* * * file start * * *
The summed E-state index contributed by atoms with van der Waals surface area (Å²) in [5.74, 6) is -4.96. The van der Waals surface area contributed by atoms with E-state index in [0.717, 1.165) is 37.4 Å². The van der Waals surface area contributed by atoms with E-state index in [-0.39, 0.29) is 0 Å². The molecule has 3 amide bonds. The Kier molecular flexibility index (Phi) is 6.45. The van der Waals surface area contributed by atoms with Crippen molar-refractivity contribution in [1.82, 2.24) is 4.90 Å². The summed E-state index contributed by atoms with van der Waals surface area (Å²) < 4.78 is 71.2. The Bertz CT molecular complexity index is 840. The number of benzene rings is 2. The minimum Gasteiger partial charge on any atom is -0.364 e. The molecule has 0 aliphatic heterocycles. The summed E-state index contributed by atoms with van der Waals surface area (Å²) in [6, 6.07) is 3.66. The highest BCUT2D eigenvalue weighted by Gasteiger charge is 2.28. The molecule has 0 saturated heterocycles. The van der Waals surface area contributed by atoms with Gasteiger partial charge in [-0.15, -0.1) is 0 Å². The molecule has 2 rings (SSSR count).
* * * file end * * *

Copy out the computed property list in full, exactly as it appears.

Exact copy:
The summed E-state index contributed by atoms with van der Waals surface area (Å²) in [5.74, 6) is -4.96. The van der Waals surface area contributed by atoms with E-state index in [0.717, 1.165) is 37.4 Å². The van der Waals surface area contributed by atoms with E-state index in [-0.39, 0.29) is 0 Å². The molecule has 3 amide bonds. The Kier molecular flexibility index (Phi) is 6.45. The van der Waals surface area contributed by atoms with Crippen molar-refractivity contribution in [1.82, 2.24) is 4.90 Å². The summed E-state index contributed by atoms with van der Waals surface area (Å²) < 4.78 is 71.2. The Bertz CT molecular complexity index is 840. The number of benzene rings is 2. The minimum Gasteiger partial charge on any atom is -0.364 e. The molecule has 0 aliphatic heterocycles. The summed E-state index contributed by atoms with van der Waals surface area (Å²) in [6, 6.07) is 3.66. The highest BCUT2D eigenvalue weighted by Gasteiger charge is 2.28. The molecule has 0 saturated heterocycles. The van der Waals surface area contributed by atoms with Gasteiger partial charge in [-0.15, -0.1) is 0 Å². The molecule has 2 rings (SSSR count).